The additional studies of the object led the team to believe it to be some type of plastic wrapper material, such as a tube used around a wire, which may have possibly fallen onto the rover from the Descent Stage during the landing in August, and which was subsequently dislodged onto the Martian surface as a result of the scoop operations.

While this analysis of the FOD – Foreign Object Debris – continued during Sol 63, operations with the Rover Environmental Monitoring Station (REMS) were extended to gather further data while in the Rocknest location, and the Mastcam system was updated with instructions to take a panoramic sweep of the area early on Sol 64, ahead of the upload of that day’s mission instructions.

Two further views of the first scoop operation performed by Curiosity on Sol 61, captured by the Mastcam system

Sol 64 saw cleaning operations resume, with the gathered sample being transferred into CHIMRA and vibration operations started in order to use the material to scrub the insides of CHIMRA’s chambers clean of any remaining Earth-based deposits. The process lasted several hours and involved rotating the turret a number of times to ensure the surfaces within CHIMRA were all scrubbed, after which the material was deposited back onto the Martian surface. While this work continued, the Mastcam captured images of rocks and other features in the immediate vicinity of the rover, having earlier completed taking a panoramic look of the region as a whole.

One of the Mastcam iamges which will be used to create a further panoramic view of Gale Crater. This is a raw image, without compensatory white balance, showing how Mars actually looks under local early morning lighting conditions.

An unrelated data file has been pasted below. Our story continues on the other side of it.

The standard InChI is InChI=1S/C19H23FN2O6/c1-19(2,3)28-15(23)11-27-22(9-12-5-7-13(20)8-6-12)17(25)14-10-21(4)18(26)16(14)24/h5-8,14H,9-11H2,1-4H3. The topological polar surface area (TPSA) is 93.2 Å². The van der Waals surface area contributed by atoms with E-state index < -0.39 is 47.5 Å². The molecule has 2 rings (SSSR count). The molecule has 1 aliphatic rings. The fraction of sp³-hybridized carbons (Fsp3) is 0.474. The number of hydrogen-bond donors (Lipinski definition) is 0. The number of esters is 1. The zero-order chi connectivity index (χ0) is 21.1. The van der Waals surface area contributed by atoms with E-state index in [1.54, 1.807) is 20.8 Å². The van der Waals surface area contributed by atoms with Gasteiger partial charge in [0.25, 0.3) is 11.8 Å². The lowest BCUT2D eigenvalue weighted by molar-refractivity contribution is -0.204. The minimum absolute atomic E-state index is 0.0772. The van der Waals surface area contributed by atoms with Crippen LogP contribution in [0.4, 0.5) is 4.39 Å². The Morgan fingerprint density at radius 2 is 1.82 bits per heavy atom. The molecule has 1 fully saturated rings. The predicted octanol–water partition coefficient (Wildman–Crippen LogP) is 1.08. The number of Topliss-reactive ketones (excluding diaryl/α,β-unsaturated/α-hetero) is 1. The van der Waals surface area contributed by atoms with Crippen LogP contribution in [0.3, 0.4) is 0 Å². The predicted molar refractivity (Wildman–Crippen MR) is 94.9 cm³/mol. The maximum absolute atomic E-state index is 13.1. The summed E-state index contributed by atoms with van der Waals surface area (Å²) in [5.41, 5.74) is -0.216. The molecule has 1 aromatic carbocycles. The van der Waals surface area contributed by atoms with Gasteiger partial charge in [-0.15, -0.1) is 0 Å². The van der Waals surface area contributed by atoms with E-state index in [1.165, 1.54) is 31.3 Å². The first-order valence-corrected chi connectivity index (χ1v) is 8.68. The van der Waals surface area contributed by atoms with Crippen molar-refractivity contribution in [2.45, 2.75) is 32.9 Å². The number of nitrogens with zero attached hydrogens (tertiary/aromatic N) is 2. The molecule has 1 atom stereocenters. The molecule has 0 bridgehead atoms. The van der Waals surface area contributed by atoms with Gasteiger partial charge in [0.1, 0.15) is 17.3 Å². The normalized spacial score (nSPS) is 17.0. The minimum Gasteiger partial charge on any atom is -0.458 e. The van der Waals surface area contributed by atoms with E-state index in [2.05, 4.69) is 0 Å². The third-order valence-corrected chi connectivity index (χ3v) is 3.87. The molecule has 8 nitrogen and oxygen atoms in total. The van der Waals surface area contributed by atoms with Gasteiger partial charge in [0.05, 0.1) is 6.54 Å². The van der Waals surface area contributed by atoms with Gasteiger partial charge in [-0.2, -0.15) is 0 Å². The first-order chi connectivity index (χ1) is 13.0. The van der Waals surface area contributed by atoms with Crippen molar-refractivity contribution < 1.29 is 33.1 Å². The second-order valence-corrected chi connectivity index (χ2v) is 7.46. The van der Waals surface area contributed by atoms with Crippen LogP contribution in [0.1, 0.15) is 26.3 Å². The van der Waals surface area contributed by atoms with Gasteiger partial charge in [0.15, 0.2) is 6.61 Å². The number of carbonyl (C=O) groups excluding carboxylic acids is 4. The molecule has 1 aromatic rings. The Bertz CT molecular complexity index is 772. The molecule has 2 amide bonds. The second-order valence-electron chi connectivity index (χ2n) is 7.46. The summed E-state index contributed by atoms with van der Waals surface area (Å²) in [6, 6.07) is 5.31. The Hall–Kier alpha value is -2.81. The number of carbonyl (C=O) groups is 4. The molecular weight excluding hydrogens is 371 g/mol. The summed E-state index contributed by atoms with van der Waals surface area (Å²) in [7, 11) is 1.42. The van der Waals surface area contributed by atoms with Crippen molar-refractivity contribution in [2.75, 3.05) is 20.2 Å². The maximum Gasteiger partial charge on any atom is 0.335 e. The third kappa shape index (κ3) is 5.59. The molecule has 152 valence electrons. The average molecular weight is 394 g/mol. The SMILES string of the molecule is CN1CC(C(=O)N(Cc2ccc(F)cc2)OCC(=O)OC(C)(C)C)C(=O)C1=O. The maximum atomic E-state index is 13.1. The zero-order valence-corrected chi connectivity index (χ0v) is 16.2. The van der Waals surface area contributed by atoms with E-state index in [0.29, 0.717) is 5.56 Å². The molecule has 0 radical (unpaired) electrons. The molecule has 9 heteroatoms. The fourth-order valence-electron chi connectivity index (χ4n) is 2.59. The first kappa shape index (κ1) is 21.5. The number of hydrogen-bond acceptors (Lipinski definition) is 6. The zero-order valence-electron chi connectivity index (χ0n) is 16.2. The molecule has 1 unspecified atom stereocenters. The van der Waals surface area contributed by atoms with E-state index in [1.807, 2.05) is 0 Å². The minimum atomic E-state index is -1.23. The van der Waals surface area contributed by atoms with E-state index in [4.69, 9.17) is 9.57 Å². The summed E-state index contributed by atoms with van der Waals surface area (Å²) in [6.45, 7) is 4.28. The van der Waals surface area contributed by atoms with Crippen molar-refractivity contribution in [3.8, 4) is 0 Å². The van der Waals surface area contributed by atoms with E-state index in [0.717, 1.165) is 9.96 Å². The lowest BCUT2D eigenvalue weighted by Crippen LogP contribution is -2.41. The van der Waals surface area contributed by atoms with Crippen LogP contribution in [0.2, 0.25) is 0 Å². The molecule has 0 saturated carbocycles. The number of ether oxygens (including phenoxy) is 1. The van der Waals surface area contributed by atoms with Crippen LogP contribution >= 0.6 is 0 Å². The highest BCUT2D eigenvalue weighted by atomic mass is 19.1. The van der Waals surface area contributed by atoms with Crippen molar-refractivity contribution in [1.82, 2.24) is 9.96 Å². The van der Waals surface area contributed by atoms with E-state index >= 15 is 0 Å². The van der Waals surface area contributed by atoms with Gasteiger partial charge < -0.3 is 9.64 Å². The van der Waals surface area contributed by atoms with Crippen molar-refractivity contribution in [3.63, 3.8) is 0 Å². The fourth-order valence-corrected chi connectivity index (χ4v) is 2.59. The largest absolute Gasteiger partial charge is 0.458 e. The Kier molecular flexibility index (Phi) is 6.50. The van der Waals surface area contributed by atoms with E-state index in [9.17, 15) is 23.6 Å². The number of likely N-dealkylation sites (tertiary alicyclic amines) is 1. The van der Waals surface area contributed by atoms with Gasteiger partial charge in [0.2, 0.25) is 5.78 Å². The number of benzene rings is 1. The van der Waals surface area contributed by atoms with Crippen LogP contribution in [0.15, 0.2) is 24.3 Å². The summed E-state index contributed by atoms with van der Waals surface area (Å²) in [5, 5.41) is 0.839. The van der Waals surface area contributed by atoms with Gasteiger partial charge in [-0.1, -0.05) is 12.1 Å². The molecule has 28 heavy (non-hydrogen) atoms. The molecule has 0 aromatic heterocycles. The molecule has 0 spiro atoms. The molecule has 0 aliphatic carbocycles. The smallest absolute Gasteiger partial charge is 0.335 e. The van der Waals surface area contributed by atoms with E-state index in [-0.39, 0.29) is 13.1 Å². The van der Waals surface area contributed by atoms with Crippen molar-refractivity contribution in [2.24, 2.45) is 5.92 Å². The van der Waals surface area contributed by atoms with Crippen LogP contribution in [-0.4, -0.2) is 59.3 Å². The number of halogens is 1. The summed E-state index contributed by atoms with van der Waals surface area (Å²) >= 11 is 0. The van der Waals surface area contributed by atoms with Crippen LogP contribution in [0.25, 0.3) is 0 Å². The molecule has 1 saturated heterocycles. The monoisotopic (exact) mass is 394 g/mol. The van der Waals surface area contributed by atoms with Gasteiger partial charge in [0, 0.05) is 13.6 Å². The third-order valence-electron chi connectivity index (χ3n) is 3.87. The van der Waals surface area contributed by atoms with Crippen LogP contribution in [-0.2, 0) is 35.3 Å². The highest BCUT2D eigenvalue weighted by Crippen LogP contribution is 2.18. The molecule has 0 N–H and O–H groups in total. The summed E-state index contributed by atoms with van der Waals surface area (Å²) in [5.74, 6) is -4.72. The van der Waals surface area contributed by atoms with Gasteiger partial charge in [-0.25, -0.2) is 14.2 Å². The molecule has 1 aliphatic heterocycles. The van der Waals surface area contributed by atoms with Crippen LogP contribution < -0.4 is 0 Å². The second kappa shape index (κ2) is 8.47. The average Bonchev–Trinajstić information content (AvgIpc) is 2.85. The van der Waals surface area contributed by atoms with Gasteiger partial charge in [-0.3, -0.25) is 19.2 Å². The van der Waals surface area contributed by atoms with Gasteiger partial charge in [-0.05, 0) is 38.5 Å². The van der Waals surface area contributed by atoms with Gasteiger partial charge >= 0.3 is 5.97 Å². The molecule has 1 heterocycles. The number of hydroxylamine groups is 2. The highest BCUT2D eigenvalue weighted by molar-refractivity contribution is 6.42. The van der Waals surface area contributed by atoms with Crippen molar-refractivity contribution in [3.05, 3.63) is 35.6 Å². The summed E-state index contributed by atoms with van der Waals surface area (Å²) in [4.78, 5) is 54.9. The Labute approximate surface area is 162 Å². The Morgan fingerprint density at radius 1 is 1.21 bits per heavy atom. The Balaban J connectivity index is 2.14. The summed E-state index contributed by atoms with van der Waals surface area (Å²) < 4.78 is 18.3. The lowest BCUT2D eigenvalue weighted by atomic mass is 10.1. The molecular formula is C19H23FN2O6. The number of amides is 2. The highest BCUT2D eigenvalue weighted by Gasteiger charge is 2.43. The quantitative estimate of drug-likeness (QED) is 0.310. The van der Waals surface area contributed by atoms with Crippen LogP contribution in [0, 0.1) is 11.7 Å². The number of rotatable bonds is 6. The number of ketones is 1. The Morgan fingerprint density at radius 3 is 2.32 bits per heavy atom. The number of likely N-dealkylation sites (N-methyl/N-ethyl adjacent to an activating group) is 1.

On Sol 65 (October 11th) Curiosity completed several activities in preparation for collecting its second scoop of  Martian soil from the sand ripple at Rocknest. As with the first, this will be used for cleaning purposes. The preliminary work included close-up images of a potential sample using the Mars Hand Lens Imager (MAHLI). After this second scoop operation has been completed, samples are liable to be collected for delivery to the on-board observation tray and to CheMin.

Jake Matijevic: As Extraordinary as its Namesake

On September 22nd, Curiosity examined what was thought to be an “unremarkable” rock found while en route to Glenelg. Dubbed “Jake Matijevic”, or “Jake”, in memory of NASA / JPL engineer Jacob Matijevic, who worked on all three generations of NASA’s Mars rovers and who passed away shortly after Curiosity arrived in Gale Crater, the rock was initially believed to be quite ordinary.